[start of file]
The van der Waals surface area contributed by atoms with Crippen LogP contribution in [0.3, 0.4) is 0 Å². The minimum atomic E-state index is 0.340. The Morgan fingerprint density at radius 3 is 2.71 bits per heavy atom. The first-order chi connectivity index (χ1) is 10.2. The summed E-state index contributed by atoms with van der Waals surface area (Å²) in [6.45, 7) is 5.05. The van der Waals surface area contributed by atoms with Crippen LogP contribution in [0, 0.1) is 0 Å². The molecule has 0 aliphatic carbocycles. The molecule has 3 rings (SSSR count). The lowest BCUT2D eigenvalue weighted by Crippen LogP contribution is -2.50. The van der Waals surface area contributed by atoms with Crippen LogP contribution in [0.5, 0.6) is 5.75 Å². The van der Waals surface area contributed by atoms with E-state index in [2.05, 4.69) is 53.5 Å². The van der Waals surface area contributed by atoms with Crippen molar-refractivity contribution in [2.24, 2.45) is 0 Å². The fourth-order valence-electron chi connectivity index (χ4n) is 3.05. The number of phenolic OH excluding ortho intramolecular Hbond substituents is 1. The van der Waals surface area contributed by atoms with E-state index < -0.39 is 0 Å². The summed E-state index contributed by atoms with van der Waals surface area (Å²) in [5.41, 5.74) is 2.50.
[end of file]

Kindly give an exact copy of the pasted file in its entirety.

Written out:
The van der Waals surface area contributed by atoms with Crippen LogP contribution in [0.3, 0.4) is 0 Å². The minimum atomic E-state index is 0.340. The Morgan fingerprint density at radius 3 is 2.71 bits per heavy atom. The first-order chi connectivity index (χ1) is 10.2. The summed E-state index contributed by atoms with van der Waals surface area (Å²) in [6.45, 7) is 5.05. The van der Waals surface area contributed by atoms with Crippen LogP contribution in [0, 0.1) is 0 Å². The molecule has 0 aliphatic carbocycles. The molecule has 3 rings (SSSR count). The lowest BCUT2D eigenvalue weighted by Crippen LogP contribution is -2.50. The van der Waals surface area contributed by atoms with Crippen LogP contribution in [0.5, 0.6) is 5.75 Å². The van der Waals surface area contributed by atoms with E-state index in [2.05, 4.69) is 53.5 Å². The van der Waals surface area contributed by atoms with Crippen molar-refractivity contribution in [2.24, 2.45) is 0 Å². The fourth-order valence-electron chi connectivity index (χ4n) is 3.05. The number of phenolic OH excluding ortho intramolecular Hbond substituents is 1. The van der Waals surface area contributed by atoms with E-state index < -0.39 is 0 Å². The summed E-state index contributed by atoms with van der Waals surface area (Å²) in [5.41, 5.74) is 2.50.